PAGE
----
Core Fixed Income Post Best Quarterly Returns in 35 Years
Core bonds returned 6.8% in the fourth quarter, which was the best quarterly return since 1989. We have highlighted in the past that core fixed income is a compounding asset class versus others such as commodities that tend to revert. This means total return graphs move up and to the right over time. Periods of drawdown create the energy for the next move higher. In this case, a higher starting yield helps create current income in flat interest rate environments and price appreciation when rates fall.
For the year, core fixed income returned 5.53%. This ended a two-year losing streak, but the 36-month rolling return is -9.6%. Core fixed income posted more than 40 consecutive years of positive 36-month rolling returns from 1981 to 2022. Since then, it has been 19 consecutive below zero. It is certainly possible that yields can move higher in coming quarters, which would extend the length of drawdown, but there will eventually be a down cycle in rates that will fuel sustained positive returns. The more yields rise initially, the more outsized the future gains. In 1985, the rolling 36-month return on core fixed income exceeded 71.0%, which was a 19.8% average return over three years.
- The 10-year Treasury yield moved 69 basis points lower in the fourth quarter. It finished the year less than one basis point away from where it began.
- 10-year real interest rates fell 52 basis points in the quarter, which was the largest quarterly drop since 2016. This helped ignite a rally in nearly all asset classes.
- Corporate bonds returned 8.5% for the year as spreads compressed.
The Hiking Cycle Ends
The Federal Reserve held rates steady for the third consecutive meeting. They signaled cuts to come in 2024 as they view real interest rates to be restrictive and inflation is moderating. The debate now is when will the cuts begin. The signaling of cuts helps push up asset prices and ease financial conditions. In this case, it was so much that now some officials want to delay cuts. Delaying interest rate cuts may cause yields to rise and the equity rally to falter, which then tightens conditions and makes cuts more likely. Forward guidance is likely a hindrance to the Fed at this juncture.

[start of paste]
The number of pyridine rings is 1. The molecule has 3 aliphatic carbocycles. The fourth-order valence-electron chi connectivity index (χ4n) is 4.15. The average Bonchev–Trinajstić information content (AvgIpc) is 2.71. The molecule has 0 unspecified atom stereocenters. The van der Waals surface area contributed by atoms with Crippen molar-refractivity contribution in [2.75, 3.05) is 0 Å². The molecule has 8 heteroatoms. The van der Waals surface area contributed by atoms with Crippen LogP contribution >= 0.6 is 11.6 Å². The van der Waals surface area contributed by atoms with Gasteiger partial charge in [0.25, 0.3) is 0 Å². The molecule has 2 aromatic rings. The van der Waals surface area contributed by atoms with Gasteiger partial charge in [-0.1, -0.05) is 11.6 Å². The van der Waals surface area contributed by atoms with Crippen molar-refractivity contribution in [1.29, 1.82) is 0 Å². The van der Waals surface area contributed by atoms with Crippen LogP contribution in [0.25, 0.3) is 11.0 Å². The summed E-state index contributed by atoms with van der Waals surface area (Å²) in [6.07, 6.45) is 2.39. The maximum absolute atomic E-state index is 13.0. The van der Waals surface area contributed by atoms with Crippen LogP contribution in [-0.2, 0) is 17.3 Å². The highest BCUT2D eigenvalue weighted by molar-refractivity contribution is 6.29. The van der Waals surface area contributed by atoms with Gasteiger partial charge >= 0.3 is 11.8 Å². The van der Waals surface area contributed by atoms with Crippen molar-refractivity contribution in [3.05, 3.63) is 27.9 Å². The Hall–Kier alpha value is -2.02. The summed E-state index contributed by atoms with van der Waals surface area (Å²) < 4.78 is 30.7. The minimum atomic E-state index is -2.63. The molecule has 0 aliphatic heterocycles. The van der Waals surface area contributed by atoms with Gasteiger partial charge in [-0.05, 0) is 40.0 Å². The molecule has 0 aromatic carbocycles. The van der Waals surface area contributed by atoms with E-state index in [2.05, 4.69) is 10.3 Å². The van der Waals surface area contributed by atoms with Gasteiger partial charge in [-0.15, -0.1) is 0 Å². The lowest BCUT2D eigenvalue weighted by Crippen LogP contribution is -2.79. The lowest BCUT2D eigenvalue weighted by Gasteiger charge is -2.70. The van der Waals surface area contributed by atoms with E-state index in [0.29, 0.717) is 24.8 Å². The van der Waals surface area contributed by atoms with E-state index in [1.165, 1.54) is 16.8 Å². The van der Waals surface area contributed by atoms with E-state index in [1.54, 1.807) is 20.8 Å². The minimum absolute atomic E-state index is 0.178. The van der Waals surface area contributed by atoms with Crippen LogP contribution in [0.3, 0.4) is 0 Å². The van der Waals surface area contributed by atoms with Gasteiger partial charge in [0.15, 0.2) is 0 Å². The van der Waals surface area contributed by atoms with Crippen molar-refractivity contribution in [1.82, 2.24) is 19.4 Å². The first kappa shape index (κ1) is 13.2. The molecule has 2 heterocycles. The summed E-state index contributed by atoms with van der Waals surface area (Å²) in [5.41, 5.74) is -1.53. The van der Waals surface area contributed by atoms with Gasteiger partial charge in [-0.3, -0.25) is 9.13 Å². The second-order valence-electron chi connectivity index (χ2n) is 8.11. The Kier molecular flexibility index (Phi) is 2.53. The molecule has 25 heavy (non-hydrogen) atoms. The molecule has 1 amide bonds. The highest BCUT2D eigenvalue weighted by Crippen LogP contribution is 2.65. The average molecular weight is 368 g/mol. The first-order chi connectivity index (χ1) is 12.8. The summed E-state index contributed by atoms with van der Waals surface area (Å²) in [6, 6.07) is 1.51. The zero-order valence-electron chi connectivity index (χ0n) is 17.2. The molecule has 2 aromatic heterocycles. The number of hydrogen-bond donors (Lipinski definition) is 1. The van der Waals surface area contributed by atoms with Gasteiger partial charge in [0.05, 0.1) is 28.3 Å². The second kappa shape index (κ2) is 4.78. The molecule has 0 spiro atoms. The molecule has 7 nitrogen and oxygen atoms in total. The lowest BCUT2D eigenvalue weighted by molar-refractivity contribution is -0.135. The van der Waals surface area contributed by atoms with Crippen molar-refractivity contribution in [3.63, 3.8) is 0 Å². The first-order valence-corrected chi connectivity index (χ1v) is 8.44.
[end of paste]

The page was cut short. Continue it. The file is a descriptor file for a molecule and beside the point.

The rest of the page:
The portfolios are currently just short of neutral on duration. 10-year Treasury yields are at a critical level having made a huge move through the 200-day moving average and then pulling back from 3.8% to 4.0%. A drop back below 3.8% and odds are skewed to sustain lower interest rate levels. However, if yields start consistently closing above the 200-day moving average, around 4.05%, then the odds skew toward the rally being nothing but an oversold bounce with higher yields much more likely.
The portfolios are a slightly underweight credit risk at this time, but the expectation is that most of the year we will maintain neutral-to-overweight allocation. The expectation is that corporate bonds likely have a sharp, short window of underperformance that may resemble the banking crisis this year. This will be followed by steady outperformance after the event. Given the starting spreads on corporates, it is unlikely they can duplicate the strong performance of 2023.
The information provided has been obtained from sources deemed reliable, but BTC Capital Management and its affiliates cannot guarantee accuracy. Past performance is not a guarantee of future returns. Performance over periods exceeding 12 months has been annualized.
This content is provided for informational purposes only and is not intended as an offer or solicitation with respect to the purchase or sale of any security. Statements in this report are based on the views of BTC Capital Management and on information available at the time this report was prepared. Rates are subject to change based on market and/or other conditions without notice. This commentary contains no investment recommendations and should not be interpreted as investment, tax, legal, and/or financial planning advice. All investments involve risk, including the possible loss of principal. Investments are not FDIC insured and may lose value.